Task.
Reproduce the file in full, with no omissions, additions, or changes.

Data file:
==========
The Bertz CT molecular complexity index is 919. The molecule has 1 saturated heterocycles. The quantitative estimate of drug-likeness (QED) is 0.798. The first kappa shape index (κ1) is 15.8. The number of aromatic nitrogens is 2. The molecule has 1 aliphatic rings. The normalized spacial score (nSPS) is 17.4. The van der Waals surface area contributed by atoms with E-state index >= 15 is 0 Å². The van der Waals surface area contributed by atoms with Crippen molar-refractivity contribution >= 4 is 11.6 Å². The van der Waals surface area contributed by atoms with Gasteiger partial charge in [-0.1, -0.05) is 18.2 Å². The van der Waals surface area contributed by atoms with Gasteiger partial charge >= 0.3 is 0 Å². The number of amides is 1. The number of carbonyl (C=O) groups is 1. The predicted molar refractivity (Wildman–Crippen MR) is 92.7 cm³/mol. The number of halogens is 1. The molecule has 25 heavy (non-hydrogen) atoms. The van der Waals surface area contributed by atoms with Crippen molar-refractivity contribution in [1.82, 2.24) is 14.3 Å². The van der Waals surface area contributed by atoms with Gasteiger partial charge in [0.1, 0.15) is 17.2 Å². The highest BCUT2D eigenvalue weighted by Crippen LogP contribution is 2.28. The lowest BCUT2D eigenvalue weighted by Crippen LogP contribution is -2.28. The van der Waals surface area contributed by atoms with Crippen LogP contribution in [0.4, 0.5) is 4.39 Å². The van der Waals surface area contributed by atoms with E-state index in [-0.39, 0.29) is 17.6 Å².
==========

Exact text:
The Bertz CT molecular complexity index is 919. The molecule has 1 saturated heterocycles. The quantitative estimate of drug-likeness (QED) is 0.798. The first kappa shape index (κ1) is 15.8. The number of aromatic nitrogens is 2. The molecule has 1 aliphatic rings. The normalized spacial score (nSPS) is 17.4. The van der Waals surface area contributed by atoms with E-state index >= 15 is 0 Å². The van der Waals surface area contributed by atoms with Crippen molar-refractivity contribution >= 4 is 11.6 Å². The van der Waals surface area contributed by atoms with Gasteiger partial charge in [-0.1, -0.05) is 18.2 Å². The van der Waals surface area contributed by atoms with Gasteiger partial charge >= 0.3 is 0 Å². The number of amides is 1. The number of carbonyl (C=O) groups is 1. The predicted molar refractivity (Wildman–Crippen MR) is 92.7 cm³/mol. The number of halogens is 1. The molecule has 25 heavy (non-hydrogen) atoms. The van der Waals surface area contributed by atoms with Crippen molar-refractivity contribution in [1.82, 2.24) is 14.3 Å². The van der Waals surface area contributed by atoms with Gasteiger partial charge in [0.1, 0.15) is 17.2 Å². The highest BCUT2D eigenvalue weighted by Crippen LogP contribution is 2.28. The lowest BCUT2D eigenvalue weighted by Crippen LogP contribution is -2.28. The van der Waals surface area contributed by atoms with Crippen LogP contribution in [0.4, 0.5) is 4.39 Å². The van der Waals surface area contributed by atoms with E-state index in [-0.39, 0.29) is 17.6 Å².